There’ll be lots to talk about in late January as the 2015 edition of the ReFrame Documentary Film Festival runs from Friday January 23 until Sunday January 25.

This year’s festival has been divided into a plethora of themes including:

“Food, Glorious Food (Or Not?)”. Each of these films focuses on taking a thoughtful and critical look at food as we produce, consume and relate to it.

“Philms On Photography: Fotography On Film” features films on three distinct photographers in Finding Vivian Maier, Monk With A Camera and Regarding Susan Sontag.

ReFrame will also take a look at South Africa’s troubled recent history with its “South Africa Revisted” theme. Soft Vengeance tells the story of white South African lawyer and anti-apartheid activist Albe Sachs while Shield And Spear highlights the current generation of South African artists tackling current political and social issues through a variety of artistic disciplines and media.

The festival also features many films from outside of those themes including Marinoni: The Fire In The Frame (an advance release, directed by Tony Girardin who will be in attendance when it screens on opening night at Showplace) about legendary bicycle frame craftsman, Montreal-based Giuseppe Marinoni, in the 75 year-old’s quest to set the world record in his age group for distanced cycled in one hour.

The festival also offers a wide array of short films. For example, Leaks (dir. Cara Mumford) about a young Anishinaabekwe girl and her mother and their confronation with racism. Only three minutes long and combining spoken word (by Leanne Simpson), music (by Tara Williamson), and visuals of Leanne and her daughter, this film has amongst its sponsors Trent Aboriginal Culture Knowledge Sciences Youth Program and the Trent University Department of Indigenous Studies.

It’s this diverse array of offerings that has executive director Krista English expecting more around 9,000 people or more, with around 17% of those people coming from outside of 100km of Peterborough.

In addition to the films themselves, and in the spirit of using this festival as a source of conversation, the festival will feature several different panels with many of the filmmakers with themes such as ‘Filmmakers As Activists’,  and ‘Food Activism And The Taste For Justice’


Market Hall will be a venue again this year. Photo by Jenny Fisher.

Local fimmakers will also be represented with Nadine Changfoot, an autobiographical short film by Trent Professor Nadine Changfoot about the affects of becoming racialized through another’s gaze. I am Satellite (Dir. Michael Hayes) is a visual interpretation of a poem by local poet Rick Webster, around the earth ‘with a satellite’s eye view of a voyage of decay’.

Tonight Is For The Trees (Dir. Matthew Hayes and Sasha Patterson), is a short film based on the spoken-word of local poet Sasha Patterson as part of Artspace’s 2014 Cinepoetry production program.

The Search For Dark Matter (Dir. Michael Hayes) features words from local poet Jon Hedderwick and choreography and dancing by Wes Ryan.

The Trent Film Society will also be sponsoring two films at the festival selected by Trent Film Society co-directors Natasha Hsu and Nathan Prendergast.

Hsu selected Finding Vivian Maeir (dir. John Maloof and Charlie Siskel) about photographer Vivian Maeir, who took more than a 100,000 photographs, kept secret during her life, who, fifty years later, had her work discovered and has since gained a reputation as one of the 20th century’s greatest photographers.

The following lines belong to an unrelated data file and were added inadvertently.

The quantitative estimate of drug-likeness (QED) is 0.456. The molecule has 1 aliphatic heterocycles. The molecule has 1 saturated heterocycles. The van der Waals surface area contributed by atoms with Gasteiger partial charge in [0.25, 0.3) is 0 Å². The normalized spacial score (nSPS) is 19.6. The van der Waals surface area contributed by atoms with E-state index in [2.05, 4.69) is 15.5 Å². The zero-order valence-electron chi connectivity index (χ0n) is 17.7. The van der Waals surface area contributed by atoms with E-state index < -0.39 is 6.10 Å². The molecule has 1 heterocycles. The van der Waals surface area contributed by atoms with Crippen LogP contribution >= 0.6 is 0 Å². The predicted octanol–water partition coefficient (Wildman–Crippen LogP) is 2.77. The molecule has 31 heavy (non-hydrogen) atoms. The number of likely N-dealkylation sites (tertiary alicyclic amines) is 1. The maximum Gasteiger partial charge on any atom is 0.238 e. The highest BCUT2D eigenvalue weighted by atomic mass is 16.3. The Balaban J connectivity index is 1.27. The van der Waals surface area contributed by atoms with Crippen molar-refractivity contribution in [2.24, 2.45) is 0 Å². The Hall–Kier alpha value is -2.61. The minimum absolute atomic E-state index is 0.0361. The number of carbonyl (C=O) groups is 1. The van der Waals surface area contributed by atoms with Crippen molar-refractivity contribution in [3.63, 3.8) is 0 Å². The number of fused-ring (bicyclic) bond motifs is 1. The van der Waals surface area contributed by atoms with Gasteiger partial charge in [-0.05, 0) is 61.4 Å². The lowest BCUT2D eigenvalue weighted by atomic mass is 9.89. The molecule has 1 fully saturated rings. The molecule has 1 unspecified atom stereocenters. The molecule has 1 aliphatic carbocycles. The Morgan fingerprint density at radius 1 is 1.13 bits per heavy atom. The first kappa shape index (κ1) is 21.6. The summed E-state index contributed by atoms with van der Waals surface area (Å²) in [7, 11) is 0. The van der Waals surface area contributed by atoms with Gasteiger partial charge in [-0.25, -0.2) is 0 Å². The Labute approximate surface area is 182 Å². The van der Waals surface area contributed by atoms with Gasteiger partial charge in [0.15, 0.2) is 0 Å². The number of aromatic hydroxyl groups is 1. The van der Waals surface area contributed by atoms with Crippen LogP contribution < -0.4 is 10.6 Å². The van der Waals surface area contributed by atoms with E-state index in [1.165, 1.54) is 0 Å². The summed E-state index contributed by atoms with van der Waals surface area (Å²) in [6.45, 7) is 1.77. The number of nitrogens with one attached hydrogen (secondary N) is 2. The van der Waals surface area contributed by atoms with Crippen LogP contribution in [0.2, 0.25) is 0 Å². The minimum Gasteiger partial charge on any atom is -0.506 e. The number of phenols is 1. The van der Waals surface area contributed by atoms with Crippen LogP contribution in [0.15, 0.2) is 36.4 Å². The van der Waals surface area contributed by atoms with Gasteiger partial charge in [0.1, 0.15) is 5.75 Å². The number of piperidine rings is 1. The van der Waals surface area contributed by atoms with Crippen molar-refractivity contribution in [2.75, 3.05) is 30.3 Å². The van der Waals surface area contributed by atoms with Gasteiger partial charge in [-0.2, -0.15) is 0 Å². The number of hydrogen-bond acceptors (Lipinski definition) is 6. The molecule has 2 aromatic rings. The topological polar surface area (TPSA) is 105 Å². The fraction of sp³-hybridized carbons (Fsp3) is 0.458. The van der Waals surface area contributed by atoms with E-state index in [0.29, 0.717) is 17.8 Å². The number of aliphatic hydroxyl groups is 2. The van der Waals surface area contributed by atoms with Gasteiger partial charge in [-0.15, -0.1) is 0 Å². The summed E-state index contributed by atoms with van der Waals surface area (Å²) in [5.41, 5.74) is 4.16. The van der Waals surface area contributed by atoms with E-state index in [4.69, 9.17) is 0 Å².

Pendergast selected The Secret Trial 5 (dir. Amar Wala), a film about the Canadian government’s use of ‘Security Certificates’ to detain five Muslim men for a total of 30 years combined without charge, and based on evidence that was never disclosed to their lawyers or face deportation to countries where they run serious risk of being jailed, tortured, or murdered.

When asked what other films they would recommend, they selected the following:


The Case Against 8 (Dir. Ben Cotner and Ryan White) about the battle over Proposition 8, the infamous California proposition banning same-sex marriage by popular vote in 2008 and the subsequent fight in the first federal marriage-equality lawsuit to the U.S. Supreme Court.

My Stolen Revolution (dir. By Nahid Persson Sarvestani) in which fimmaker Sarvestani, a student activist in Iran’s 1979 revolution who was forced to flee to Sweden when Islamists started persecuting the left, left behind, among others, her brother who was imprisoned and later executed by the Ayatollah’s regime. The film follows her as she returns to Iran in the emergence of the 2009 student rebellion.

Monk With A Camera (dir. By Guido Santi and Tina Mascara) about Nicky Vreeland, who became a successful photographer only to leave it behind to move to India to join a monastery and become a buddhist monk, later taking up  his camera again to help the monks rebuild their monastery.


To Be Takei (dir. Jennifer M. Kroot), follows the life of pop-culture icon George Takei from his internment as a Japanese-American during World War 2, to his turn as Mr. Sulu in Star Trek, to his life as an LGBTQ activist.

The Sower (dir. Julie Perron) follows Quebec’s Patrice Fortier and seed company “La Societe des plantes” as he preserves rare cultivars for the future.

Says English, “it’s a little a festival that’s a lot like a big festival in many ways, and growing quickly with a lot of bigger name documentary films and filmmakers participating every year”.

Tickets are $35 and $20 for students and underemployed. For passes, locations, screening times, additional events art exhibits visit:

Passes are available on campus at the TCSA office at Champlain College, Suite S110 and the Kawartha World Issues Centre in the Environmental Sciences Building Room B101, and downtown at The Green Up Store, and Hi Ho Silver.